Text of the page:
“THE ships were the most incestuous workplace I’ve ever been a part of.”
A man known only as “Blake” has revealed the truth about life on the high seas, in a no-holds-barred interview with Thrillist.
While guests experience a sun-drenched high-life above decks, Blake describes a dark world of low pay, cramped rooms and rampant sex on the levels below.
“I think the ratio of men to women was like 9:1. So any time a new girl started working on the ship, the first night at the crew bar was a free-for-all. And for the most part nobody was loyal to anyone,” he told Matt Meltzer.
The claims have been echoed by other cruise ships workers in the past.
Queenslander Cathryn Chapman worked throughout the Carribbean and Bahamas during her 20s and 30s, and she wrote a fiction called Sex, Lies and Cruising based on her experiences.
“The main thing I didn’t like was the cheating,” she told news.com.au last June.
“Men who had a wife and kids at home, and a girlfriend on the ship. When his wife came on board for a holiday, the girlfriend would move out of his cabin for the week and basically pretend she didn’t know him.”
“Nobody would breathe a word. Then the night his wife went home, the girlfriend would move back in as though nothing had happened. The guys often pretend their wives don’t exist, maybe until the day before she arrives.”
It’s not just sex that makes life below decks so intriguing.
Blake says he spent time working on a boutique luxury cruise line for what are essentially “the richest people on earth who don’t own their own yacht”.
“On the bargain ships, there were all these people who had saved their whole lives to go on a cruise, and as long as they got fed on time they were just grateful to be there,” he said. “The super-rich, however, could be downright horrible people.”
He describes an incident where a woman accidentally knocked the dice of seafood magnate, causing him to lose a few hundred dollars. The man nudged Blake and said “Watch, I’m going to make this b*tch cry” before laying into her with an expletive-laden tirade.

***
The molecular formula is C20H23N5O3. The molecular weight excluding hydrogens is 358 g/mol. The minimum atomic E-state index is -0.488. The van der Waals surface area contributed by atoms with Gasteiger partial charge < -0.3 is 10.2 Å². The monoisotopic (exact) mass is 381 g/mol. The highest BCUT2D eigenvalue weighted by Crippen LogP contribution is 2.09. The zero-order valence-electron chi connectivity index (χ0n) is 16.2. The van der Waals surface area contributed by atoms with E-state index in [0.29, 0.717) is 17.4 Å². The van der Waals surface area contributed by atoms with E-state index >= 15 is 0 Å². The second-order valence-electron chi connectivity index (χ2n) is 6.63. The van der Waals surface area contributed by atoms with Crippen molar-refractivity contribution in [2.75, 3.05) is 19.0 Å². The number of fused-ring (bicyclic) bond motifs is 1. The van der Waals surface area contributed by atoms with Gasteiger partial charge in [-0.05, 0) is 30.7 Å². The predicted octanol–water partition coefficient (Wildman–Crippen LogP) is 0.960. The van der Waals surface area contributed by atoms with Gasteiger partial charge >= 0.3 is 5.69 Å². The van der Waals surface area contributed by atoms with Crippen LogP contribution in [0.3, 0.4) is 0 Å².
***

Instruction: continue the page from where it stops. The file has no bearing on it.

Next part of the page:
While guests lap up the views, there’s a seedy underworld below decks.Source:istock
And while guests are lapping up the luxury, staff quarters are smaller than you could possibly believe — around half the size of a regular guest room, shared between two people.
He told Thrillist the only way to deal with the cramped space is to stack, roll and stuff your clothes into your locker, and travel light.
And as for pay, well, it’s really quite shocking.
Working as a dealer, Blake says he earned $950 American dollars a month ($1256), but stewards could make as little as $200 (A$264), and they were all living on tips.
He alleges tips were deducted from monthly wages, meaning if he earned $950 American dollars in gratuities, the cruise lines effectively got to keep him for free.
He’s not the first disgruntled crew member to question life on the seven seas.
MailOnline spoke to Brian David Bruns, who penned a book about his experiences.
He worked for Carnival, telling journalist Sadie Whitelocks that maintaining a high level of customer service was often very difficult, especially when it came to “raucous drunks”, and the crew often met behind closed doors to let off steam.
“In the restaurants we regularly referred to the guests as ‘cow animals’. Makes sense because they are very large, very gentle, and stand around eating all day,” he said.
He claims he worked as many as 100 hours a week for 15 weeks at a time, and that pay is not commensurate with the number of hours worked.
“Sailing international waters and flying flags of convenience allow cruise ships to break labour laws found in First World nations,” he said.
“That’s why cruise ship employees are almost unanimously from Third or Second World nations, barring entertainers and a few vendors.”
Carnival responded, telling MailOnline: “The cruise industry’s priority for its workforce is their welfare” and that “companies work within a strictly regulated and frequently inspected global industry and adhere to both European and international regulation”.
The Florida-based company said in addition to salary, “crew are provided with a number of benefits free of charge including room and board and cruise-line sponsored medical care”.
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References: News, Thrillist